The weather in the Treasure Valley has been perfect for gardening (and all outdoor activities) the past few weeks. Those heavy rains we received will keep mature native plants hydrated for at least a month.
However, it didn't take long for soil near the surface to dry out after the rain stopped. The seedlings in my garden needed to be watered soon after the rains because their roots weren't deep enough yet to gather soil moisture more than a few inches down. In a few weeks, they'll be big enough and that problem will be solved.
You may have noticed that when you water an area that is really dry, the water just sits there or runs off if the area has a slope. Our clay soils take a little coaxing to absorb water once they've dried out.
To fix the problem, run your sprinkler for 10 minutes or so and let the water soak in for 10 to 20 minutes. Then run the sprinkler for another 10 minutes and let it soak in again. You may need to repeat a couple more times before the soil readily accepts water again.
Another trick for a smaller area is to add a few drops of liquid dish soap per gallon to your watering can before watering. The soap will break up the surface tension of the water so dry soil will more readily absorb it.
As the summer goes on, things will get hotter and dryer and trees and shrubs may need a good soaking, especially if they've been planted in the past three to four years. It takes several years for trees and shrubs to get fully established and to tolerate short droughts.
To determine if deeper roots are getting the moisture they need, dig down a few inches after a regular watering to see how deep the moisture goes. If only the top few inches are moist, more water will be needed for a good soaking. Tree and shrub roots generally go down about two feet and need moisture for most of those two feet.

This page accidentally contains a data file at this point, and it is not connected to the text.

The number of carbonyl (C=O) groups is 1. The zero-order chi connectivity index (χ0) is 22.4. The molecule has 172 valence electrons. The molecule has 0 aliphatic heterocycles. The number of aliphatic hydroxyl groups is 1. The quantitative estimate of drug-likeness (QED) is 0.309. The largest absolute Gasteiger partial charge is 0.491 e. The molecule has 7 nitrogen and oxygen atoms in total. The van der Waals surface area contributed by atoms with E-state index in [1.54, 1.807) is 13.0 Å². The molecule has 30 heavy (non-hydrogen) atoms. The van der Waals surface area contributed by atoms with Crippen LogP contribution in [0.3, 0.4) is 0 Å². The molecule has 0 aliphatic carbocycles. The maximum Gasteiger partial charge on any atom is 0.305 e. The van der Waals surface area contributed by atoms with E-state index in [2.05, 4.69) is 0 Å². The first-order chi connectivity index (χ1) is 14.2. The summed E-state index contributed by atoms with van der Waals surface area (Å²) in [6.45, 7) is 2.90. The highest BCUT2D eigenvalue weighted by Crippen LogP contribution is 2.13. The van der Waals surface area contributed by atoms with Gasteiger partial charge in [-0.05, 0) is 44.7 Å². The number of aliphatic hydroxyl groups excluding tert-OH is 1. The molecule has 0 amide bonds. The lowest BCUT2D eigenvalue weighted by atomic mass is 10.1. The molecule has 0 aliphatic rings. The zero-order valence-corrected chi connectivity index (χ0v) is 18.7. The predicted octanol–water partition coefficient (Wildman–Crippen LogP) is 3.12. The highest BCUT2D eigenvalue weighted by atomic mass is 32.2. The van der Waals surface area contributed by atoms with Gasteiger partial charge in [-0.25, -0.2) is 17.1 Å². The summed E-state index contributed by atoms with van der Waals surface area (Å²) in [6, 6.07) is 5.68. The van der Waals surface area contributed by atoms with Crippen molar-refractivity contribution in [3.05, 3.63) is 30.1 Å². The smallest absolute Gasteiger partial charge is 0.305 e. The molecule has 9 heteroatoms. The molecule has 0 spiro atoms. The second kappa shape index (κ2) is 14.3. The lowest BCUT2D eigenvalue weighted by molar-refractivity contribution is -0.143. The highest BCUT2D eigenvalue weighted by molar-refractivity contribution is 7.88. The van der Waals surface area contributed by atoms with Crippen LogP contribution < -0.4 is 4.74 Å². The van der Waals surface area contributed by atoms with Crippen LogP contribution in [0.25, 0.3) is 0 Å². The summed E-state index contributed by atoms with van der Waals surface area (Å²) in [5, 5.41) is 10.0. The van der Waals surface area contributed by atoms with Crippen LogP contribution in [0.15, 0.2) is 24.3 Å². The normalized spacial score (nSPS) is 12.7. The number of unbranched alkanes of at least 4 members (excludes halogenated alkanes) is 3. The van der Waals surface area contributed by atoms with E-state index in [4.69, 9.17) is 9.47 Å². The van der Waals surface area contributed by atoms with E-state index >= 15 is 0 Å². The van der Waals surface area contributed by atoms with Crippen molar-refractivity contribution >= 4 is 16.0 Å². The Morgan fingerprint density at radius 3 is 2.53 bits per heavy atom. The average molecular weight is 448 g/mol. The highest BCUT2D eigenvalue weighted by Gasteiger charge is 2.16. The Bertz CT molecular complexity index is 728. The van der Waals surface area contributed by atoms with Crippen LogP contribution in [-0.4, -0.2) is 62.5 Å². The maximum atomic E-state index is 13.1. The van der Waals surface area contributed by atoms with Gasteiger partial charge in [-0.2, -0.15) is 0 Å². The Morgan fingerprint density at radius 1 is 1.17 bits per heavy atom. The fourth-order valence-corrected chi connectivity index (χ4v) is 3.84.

The Exhibitor Handbook for the Western Idaho Fair is online at www.idahofair.com/competitive_exhibitors.php (scroll down to see departments listed). Information for home gardeners will be in Department 12 - Agriculture. The fair is Aug. 16-25 this year.
Do you love butterflies? Would you like to participate in the 23rd Annual Boise Front Fourth of July Butterfly Count? The counting event doesn't take place on July 4, but on the following Sunday (July 7). If you just want to learn more about butterflies and how to identify them, there's a free class at the College of Western Idaho in Caldwell on Saturday, July 6 from noon to 2:30 p.m. For more information, contact Paul at 323-7654 or firstname.lastname@example.org or you can email me at the address below and I'll pass along the information I have.
If you have particular questions about gardening you'd like to see addressed in this column, send them to email@example.com.